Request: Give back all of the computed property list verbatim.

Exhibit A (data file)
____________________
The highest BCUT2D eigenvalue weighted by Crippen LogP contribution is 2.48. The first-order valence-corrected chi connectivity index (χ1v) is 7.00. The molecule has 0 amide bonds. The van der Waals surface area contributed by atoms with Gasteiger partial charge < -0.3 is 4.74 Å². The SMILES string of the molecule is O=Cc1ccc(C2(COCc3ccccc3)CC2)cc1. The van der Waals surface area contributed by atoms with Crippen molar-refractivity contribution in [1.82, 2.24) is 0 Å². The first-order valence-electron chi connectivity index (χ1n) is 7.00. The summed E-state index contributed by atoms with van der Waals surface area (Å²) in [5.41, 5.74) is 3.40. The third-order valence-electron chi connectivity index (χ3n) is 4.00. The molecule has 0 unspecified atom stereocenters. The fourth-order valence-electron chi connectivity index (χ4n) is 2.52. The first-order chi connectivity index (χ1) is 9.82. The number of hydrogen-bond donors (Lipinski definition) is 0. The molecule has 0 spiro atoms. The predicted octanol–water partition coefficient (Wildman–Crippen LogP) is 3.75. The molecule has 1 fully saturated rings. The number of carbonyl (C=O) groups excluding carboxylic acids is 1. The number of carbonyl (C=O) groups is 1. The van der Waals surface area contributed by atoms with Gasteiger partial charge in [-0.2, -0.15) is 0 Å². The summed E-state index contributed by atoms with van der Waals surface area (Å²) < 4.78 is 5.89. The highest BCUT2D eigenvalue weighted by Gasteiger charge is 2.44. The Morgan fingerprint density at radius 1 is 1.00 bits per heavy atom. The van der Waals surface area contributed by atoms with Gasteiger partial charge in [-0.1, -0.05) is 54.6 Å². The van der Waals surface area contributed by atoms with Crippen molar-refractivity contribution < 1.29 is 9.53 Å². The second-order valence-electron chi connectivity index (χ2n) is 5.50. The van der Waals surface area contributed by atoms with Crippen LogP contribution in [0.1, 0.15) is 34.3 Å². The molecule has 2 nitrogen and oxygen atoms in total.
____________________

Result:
The highest BCUT2D eigenvalue weighted by Crippen LogP contribution is 2.48. The first-order valence-corrected chi connectivity index (χ1v) is 7.00. The molecule has 0 amide bonds. The van der Waals surface area contributed by atoms with Gasteiger partial charge < -0.3 is 4.74 Å². The SMILES string of the molecule is O=Cc1ccc(C2(COCc3ccccc3)CC2)cc1. The van der Waals surface area contributed by atoms with Crippen molar-refractivity contribution in [1.82, 2.24) is 0 Å². The first-order valence-electron chi connectivity index (χ1n) is 7.00. The summed E-state index contributed by atoms with van der Waals surface area (Å²) in [5.41, 5.74) is 3.40. The third-order valence-electron chi connectivity index (χ3n) is 4.00. The molecule has 0 unspecified atom stereocenters. The fourth-order valence-electron chi connectivity index (χ4n) is 2.52. The first-order chi connectivity index (χ1) is 9.82. The number of hydrogen-bond donors (Lipinski definition) is 0. The molecule has 0 spiro atoms. The predicted octanol–water partition coefficient (Wildman–Crippen LogP) is 3.75. The molecule has 1 fully saturated rings. The number of carbonyl (C=O) groups excluding carboxylic acids is 1. The number of carbonyl (C=O) groups is 1. The van der Waals surface area contributed by atoms with Gasteiger partial charge in [-0.2, -0.15) is 0 Å². The summed E-state index contributed by atoms with van der Waals surface area (Å²) < 4.78 is 5.89. The highest BCUT2D eigenvalue weighted by Gasteiger charge is 2.44. The Morgan fingerprint density at radius 1 is 1.00 bits per heavy atom. The van der Waals surface area contributed by atoms with Gasteiger partial charge in [-0.1, -0.05) is 54.6 Å². The van der Waals surface area contributed by atoms with Crippen molar-refractivity contribution < 1.29 is 9.53 Å². The second-order valence-electron chi connectivity index (χ2n) is 5.50. The van der Waals surface area contributed by atoms with Crippen LogP contribution in [0.1, 0.15) is 34.3 Å². The molecule has 2 nitrogen and oxygen atoms in total.